The Caprices of a Pesky Lawmaker

I called for an examination of Israel's firefighting services in the Knesset -- in June 1968.

"Just as it would never occur to anyone that the army or police should belong to the local authorities, how can we tolerate local fire services? How can we endure a situation in which the fire services belong to Tel Aviv, Ramat Gan, Bnei Brak ... and the only national authority is an atrophied entity in the Interior Ministry, which issues regulations that are either obeyed or disobeyed at will? Why should a small country like ours not have a national fire service, under a national command, with a national headquarters? We are lagging 50 to 80 years behind, maintaining a system that existed back in the days of community governance. Why not set up a simple, modern system? The entire issue of firefighting should be taken away from the local governments. We need a national corps, a national commander!"

These words were not spoken this week, or even five or 10 years ago, when ministers "warned" us, covered their rears and then went to sleep. I spoke them in the Knesset on June 10, 1968.

fire - David Bachar - December 9 2010
David Bachar

I was then the youngest member of Knesset, and upon entering parliament, I decided to reexamine all the country's existing arrangements, all its accepted practices, and propose practical reforms in every field, from transporting soldiers to establishing a national administration for the beaches.

A few large fires which exposed serious problems led me to propose a national firefighting corps. It seemed so logical to me that I wondered why it had never been proposed before. How was it possible to leave the fire services in the hands of individual towns, almost all of which were chronically bankrupt, many of which were corrupt and all of which were subordinated to partisan bickering?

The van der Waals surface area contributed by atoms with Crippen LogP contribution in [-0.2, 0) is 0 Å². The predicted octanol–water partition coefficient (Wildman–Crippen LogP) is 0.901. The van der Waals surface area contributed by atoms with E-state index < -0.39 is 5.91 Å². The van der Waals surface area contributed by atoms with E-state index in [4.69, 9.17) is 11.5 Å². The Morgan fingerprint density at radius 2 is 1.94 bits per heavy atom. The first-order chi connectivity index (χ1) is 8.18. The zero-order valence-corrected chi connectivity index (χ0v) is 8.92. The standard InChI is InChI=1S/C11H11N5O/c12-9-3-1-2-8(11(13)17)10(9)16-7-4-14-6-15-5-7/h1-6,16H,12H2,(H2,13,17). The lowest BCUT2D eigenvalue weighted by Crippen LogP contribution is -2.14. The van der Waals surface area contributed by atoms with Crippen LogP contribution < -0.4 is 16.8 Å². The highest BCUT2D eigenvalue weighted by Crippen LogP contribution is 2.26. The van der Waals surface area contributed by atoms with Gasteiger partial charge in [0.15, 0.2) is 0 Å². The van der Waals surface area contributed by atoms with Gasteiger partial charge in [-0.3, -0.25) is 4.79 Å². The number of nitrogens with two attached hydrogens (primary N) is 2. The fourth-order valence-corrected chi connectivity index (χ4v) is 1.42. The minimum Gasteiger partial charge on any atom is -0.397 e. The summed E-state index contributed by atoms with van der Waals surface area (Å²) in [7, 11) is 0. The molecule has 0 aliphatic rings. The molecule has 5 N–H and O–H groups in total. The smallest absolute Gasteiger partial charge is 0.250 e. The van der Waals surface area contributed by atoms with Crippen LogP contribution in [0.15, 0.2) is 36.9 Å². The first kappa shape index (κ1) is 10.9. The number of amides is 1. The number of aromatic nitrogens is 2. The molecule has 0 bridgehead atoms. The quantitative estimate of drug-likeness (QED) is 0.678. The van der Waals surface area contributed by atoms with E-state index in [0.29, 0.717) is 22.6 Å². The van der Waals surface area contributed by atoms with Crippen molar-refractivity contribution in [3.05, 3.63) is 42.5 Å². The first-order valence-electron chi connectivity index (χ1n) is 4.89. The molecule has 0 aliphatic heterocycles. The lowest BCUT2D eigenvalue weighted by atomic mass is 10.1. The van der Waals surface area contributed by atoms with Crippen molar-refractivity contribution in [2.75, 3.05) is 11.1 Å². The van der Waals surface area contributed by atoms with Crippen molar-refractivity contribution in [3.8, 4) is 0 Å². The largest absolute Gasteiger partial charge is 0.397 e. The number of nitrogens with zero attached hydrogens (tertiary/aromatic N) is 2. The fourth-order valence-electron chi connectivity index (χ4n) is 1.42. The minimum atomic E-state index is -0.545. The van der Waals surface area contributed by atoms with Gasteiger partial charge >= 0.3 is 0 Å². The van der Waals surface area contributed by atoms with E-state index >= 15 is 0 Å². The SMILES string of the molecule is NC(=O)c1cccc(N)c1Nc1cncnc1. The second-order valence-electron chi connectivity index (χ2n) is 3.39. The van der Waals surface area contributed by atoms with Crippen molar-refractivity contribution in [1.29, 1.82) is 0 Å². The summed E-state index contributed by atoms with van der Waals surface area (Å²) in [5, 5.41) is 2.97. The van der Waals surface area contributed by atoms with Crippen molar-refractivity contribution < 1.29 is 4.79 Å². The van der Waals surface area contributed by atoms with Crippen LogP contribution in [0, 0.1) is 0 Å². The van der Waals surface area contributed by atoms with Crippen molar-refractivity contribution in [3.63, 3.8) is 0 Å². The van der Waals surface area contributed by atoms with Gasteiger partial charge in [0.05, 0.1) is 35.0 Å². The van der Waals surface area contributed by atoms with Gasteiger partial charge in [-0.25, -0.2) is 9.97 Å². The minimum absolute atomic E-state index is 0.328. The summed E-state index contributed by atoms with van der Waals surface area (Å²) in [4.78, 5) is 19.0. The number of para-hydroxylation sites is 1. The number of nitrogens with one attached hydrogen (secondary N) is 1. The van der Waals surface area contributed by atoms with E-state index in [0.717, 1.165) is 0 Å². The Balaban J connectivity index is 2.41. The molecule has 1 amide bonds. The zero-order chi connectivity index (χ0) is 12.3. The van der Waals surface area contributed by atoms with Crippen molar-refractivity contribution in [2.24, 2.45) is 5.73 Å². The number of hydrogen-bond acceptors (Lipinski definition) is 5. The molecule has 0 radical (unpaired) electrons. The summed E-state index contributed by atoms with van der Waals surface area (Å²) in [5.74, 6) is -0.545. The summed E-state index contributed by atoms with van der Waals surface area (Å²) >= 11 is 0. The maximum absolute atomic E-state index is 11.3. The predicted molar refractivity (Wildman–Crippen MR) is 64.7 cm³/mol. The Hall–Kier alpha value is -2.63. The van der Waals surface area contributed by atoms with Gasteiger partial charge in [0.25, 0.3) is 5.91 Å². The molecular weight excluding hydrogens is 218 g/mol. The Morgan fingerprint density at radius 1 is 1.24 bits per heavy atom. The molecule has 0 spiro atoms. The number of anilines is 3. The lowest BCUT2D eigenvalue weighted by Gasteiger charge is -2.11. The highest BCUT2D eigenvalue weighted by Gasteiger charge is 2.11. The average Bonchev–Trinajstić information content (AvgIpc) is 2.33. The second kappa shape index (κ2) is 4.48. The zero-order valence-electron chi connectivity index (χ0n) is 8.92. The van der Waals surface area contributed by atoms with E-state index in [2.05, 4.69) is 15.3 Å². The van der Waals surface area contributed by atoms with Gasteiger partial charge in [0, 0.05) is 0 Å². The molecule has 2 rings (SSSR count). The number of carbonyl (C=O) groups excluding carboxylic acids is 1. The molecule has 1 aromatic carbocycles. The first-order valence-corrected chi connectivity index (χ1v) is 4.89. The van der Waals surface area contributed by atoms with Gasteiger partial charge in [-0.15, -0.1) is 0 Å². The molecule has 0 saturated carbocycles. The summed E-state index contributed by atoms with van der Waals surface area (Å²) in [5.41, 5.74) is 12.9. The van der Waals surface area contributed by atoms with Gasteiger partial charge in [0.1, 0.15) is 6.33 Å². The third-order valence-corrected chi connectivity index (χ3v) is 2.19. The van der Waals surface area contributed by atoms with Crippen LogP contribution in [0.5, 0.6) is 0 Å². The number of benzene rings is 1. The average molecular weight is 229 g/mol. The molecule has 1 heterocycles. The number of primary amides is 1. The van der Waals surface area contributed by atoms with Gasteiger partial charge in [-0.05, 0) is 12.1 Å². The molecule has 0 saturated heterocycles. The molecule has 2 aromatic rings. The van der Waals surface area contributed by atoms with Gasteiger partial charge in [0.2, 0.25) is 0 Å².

The political system treated my proposal as just another one of that pesky young MK's caprices. The media, which couldn't contain their anger over the failure this week, ignored my proposal entirely back then. And, as is the norm in our neck of the woods, nothing was done.

The events of last week exposed not only the weakness and corruption of the political system, but also the dangers that are lying in wait around the corner. What happened over the past week was in effect a dress rehearsal for the next war, which will undoubtedly dwarf the Carmel fire disaster. Thousands of missiles will land throughout the country and ignite numerous conflagrations simultaneously.

This week, we saw just how unprepared we are for this. Once again, we witnessed the typical Israeli traits in all their glory: zero ability to plan ahead, abundant ability to improvise. Thus we had the simple, ordinary heroes: the firefighters, the policemen, the paramedics, the ordinary citizens. And thus we had a gang of good-for-nothings in the pathetic show called "the cabinet meeting" in Tirat Carmel.

There are a great many reasons to avoid war. This week, we discovered another one: The home front is not prepared - and it's hard to believe it ever will be prepared. The next war won't be another picnic somewhere over there on a distant front. As a Syrian leader said this week: The next war will have no winners, only victims.

Forty-two years after I originally made my proposal, I am urging it again with all my might: Set up not only a national firefighting corps, headed by a national commander and a national headquarters, but also a Ministry of Home Front Defense, headed by a minister, that will combine the police, the firefighting corps, the Magen David Adom ambulance service and all the other services that will have to work together during any emergency.

That won't happen without a state commission of inquiry headed by someone of the stature of former Supreme Court presidents Aharon Barak or Meir Shamgar. Not another committee like the Turkel Committee, but a real state commission of inquiry, with full powers, whose members will be chosen by the current Supreme Court president. And public opinion will have to ensure that its recommendations are implemented.

If that doesn't happen, then Ahuva Tomer, that wonderful Haifa police chief, died in vain, and with her all the rest of those killed in this disaster - victims of governmental stupidity.